New Delhi: While both India and Pakistan continue to accuse and shell each other of violating ceasefire agreement, killing more than 18 innocent civilians and injuring about 60 till date, civil society initiatives from both sides have reprimanded political forces and media for “worsening the situation” and have appealed both countries to restore peace and harmony.
Pakistan-India People’s Forum for Peace and Democracy (PIPFPD) and Aaghaz-e-Dosti, have appealed to both India and Pakistan to immediately stop ceasefire violations.
Since October 1, there has been an exchange of fire on the Indo-Pak border. It is not clear, who had started the ceasefire violation, but as usual, both countries claim to be only responding.
Terming the violation as a “matter of grave concern”, the New Delhi based PIPFPD, accused both the nations of resorting to ‘border nationalism’ to boil political temperature among the people. There are elections round the corner in key Indian states including Jammu and Kashmir and the political turmoil in Pakistan.
The Forum said that wars and military actions have yielded nothing but death, destruction and misery for the people of ‘divided’ Jammu and Kashmir. “The experience shows that the dispute will not be resolved through use of military means and can only be resolved through political dialogue based on mutual trust.”
“We call upon the governments of India and Pakistan to allow the United Nations Military Observers Group in India and Pakistan (UNMOGIP) to play an active role in monitoring the ceasefire. UNMOGIP is meant to supervise ceasefire line established under Karachi Agreement in 1949. Joint monitoring of the border is the best option in the prevailing situation. It is required at this point that a team of UNMOGIP brings out a status report after visiting affected areas on both sides of the border.”
Far away from the international border the waters of the Indian Ocean and the fishing activity their have been severely impacted by the increased number of orchestrated arrest of fishermen by India and Pakistan. In last one week Pakistan has caught 22 Indian boats and arrested around 125 Indian fishermen. Indian authorities have also arrested six Pakistani fishermen and one boat. This goes on to prove that the tension on the border is directly impacting fishing communities of both the countries.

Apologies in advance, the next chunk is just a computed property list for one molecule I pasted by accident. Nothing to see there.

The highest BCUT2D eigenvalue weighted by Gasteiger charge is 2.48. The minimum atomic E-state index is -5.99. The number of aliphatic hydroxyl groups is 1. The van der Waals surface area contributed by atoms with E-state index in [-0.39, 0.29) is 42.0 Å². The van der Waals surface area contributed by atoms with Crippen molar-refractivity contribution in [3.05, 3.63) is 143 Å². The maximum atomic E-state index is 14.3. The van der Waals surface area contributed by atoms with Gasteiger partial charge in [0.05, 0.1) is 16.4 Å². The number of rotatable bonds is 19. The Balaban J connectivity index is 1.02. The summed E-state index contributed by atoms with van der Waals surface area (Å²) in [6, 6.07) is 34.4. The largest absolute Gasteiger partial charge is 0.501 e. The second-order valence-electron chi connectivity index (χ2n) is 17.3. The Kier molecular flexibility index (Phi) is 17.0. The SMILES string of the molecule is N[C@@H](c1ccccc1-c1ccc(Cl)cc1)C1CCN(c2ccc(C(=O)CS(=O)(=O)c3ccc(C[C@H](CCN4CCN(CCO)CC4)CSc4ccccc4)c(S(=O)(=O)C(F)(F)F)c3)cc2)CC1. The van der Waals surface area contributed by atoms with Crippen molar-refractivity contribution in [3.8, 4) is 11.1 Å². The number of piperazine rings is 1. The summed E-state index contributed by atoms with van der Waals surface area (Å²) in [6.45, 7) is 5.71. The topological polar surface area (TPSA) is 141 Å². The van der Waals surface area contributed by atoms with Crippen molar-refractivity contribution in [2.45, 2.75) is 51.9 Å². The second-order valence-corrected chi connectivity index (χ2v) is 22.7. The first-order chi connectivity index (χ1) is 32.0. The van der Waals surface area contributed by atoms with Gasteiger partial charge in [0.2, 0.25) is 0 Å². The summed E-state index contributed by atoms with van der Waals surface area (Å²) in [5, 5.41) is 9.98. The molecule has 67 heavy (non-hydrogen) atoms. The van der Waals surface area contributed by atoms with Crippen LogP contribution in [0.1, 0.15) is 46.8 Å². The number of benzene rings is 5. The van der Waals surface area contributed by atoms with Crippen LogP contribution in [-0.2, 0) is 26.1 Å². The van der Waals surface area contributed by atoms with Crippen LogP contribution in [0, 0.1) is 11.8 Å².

Aaghaz-e-Dosti, a joint initiative of India-based Mission Bhartiyam and Pakistan-based The Catalyst – TC, reminded that this is not first time when such violations are happening, and said, “we must know that for both the countries, peace is of utmost importance and also our common need is to being focused on development rather than spending huge money of taxes for arms and ammunition. We also see that how through reducing such tensions, both of us can save billions of rupees and can divert this amount for development. We believe that any dispute can be resolved only by talk and mutual negotiation and agreements and not with violence. Any war like situation will only benefit arms manufacturing companies and will be harmful for both the countries, their development and their people.”
The organisation cautioned saying, “by such news of ceasefire violation, people become provoked, they also express their anger, but at the same time, we also view it as our right to know about the correct situation and the reasons responsible for it. We all have the right to know it because it is our money that is being spent and result in the loss of lives. Also, since such instances affect us, our society and harmony between our countries, we must be concerned about this and we must have the right to know the situation in detail.”
Both organisations appealed to both India and Pakistan to urgently stop ceasefire violations and implement ceasefire agreement in letter and spirit, and asked the media to stop using the event as another opportunity to “proliferate hatred for the sake of their TRPs”
They said that “restoration of dialogue and peace talks at the highest level alone can bring back normalcy and peace to the thousands of suffering people, living in border areas and also the fisher people who have been a casualty to this increased hostility.”